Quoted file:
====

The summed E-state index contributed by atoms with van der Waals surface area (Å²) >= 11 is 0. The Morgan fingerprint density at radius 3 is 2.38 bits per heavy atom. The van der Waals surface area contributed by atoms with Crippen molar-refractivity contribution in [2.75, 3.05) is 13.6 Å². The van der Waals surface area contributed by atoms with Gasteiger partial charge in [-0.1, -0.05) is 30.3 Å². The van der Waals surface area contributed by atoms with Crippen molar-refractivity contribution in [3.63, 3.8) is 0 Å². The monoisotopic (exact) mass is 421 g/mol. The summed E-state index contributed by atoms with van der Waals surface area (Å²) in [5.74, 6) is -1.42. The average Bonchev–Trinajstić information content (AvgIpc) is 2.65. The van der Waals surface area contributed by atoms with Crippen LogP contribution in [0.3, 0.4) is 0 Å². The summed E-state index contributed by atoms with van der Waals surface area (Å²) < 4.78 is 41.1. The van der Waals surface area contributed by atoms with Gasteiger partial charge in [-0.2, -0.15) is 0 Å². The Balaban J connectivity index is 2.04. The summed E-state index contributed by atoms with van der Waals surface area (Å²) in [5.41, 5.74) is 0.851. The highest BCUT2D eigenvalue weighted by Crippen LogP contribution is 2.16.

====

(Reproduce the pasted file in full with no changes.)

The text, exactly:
The summed E-state index contributed by atoms with van der Waals surface area (Å²) >= 11 is 0. The Morgan fingerprint density at radius 3 is 2.38 bits per heavy atom. The van der Waals surface area contributed by atoms with Crippen molar-refractivity contribution in [2.75, 3.05) is 13.6 Å². The van der Waals surface area contributed by atoms with Gasteiger partial charge in [-0.1, -0.05) is 30.3 Å². The van der Waals surface area contributed by atoms with Crippen molar-refractivity contribution in [3.63, 3.8) is 0 Å². The monoisotopic (exact) mass is 421 g/mol. The summed E-state index contributed by atoms with van der Waals surface area (Å²) in [5.74, 6) is -1.42. The average Bonchev–Trinajstić information content (AvgIpc) is 2.65. The van der Waals surface area contributed by atoms with Crippen LogP contribution in [0.3, 0.4) is 0 Å². The summed E-state index contributed by atoms with van der Waals surface area (Å²) < 4.78 is 41.1. The van der Waals surface area contributed by atoms with Gasteiger partial charge in [-0.2, -0.15) is 0 Å². The Balaban J connectivity index is 2.04. The summed E-state index contributed by atoms with van der Waals surface area (Å²) in [5.41, 5.74) is 0.851. The highest BCUT2D eigenvalue weighted by Crippen LogP contribution is 2.16.